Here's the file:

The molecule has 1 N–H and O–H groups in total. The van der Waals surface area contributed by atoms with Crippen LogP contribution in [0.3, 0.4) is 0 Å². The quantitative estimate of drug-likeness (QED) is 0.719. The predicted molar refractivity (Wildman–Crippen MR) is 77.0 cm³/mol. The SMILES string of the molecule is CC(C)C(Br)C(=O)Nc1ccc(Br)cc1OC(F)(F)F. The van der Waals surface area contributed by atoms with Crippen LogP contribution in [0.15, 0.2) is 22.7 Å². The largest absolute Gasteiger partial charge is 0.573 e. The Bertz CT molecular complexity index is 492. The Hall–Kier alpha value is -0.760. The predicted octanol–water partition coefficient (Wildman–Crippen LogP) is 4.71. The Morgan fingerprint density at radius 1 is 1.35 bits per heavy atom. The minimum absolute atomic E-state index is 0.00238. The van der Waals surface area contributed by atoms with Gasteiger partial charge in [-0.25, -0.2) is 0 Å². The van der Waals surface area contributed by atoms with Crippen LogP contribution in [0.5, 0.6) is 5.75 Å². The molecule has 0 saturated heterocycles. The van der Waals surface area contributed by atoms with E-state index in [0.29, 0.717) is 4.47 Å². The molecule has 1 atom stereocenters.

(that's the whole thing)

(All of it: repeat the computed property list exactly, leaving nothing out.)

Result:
The molecule has 1 N–H and O–H groups in total. The van der Waals surface area contributed by atoms with Crippen LogP contribution in [0.3, 0.4) is 0 Å². The quantitative estimate of drug-likeness (QED) is 0.719. The predicted molar refractivity (Wildman–Crippen MR) is 77.0 cm³/mol. The SMILES string of the molecule is CC(C)C(Br)C(=O)Nc1ccc(Br)cc1OC(F)(F)F. The van der Waals surface area contributed by atoms with Crippen LogP contribution in [0.15, 0.2) is 22.7 Å². The largest absolute Gasteiger partial charge is 0.573 e. The Bertz CT molecular complexity index is 492. The Hall–Kier alpha value is -0.760. The predicted octanol–water partition coefficient (Wildman–Crippen LogP) is 4.71. The Morgan fingerprint density at radius 1 is 1.35 bits per heavy atom. The minimum absolute atomic E-state index is 0.00238. The van der Waals surface area contributed by atoms with Gasteiger partial charge in [-0.25, -0.2) is 0 Å². The van der Waals surface area contributed by atoms with Crippen LogP contribution in [0.5, 0.6) is 5.75 Å². The molecule has 0 saturated heterocycles. The van der Waals surface area contributed by atoms with E-state index in [0.29, 0.717) is 4.47 Å². The molecule has 1 atom stereocenters.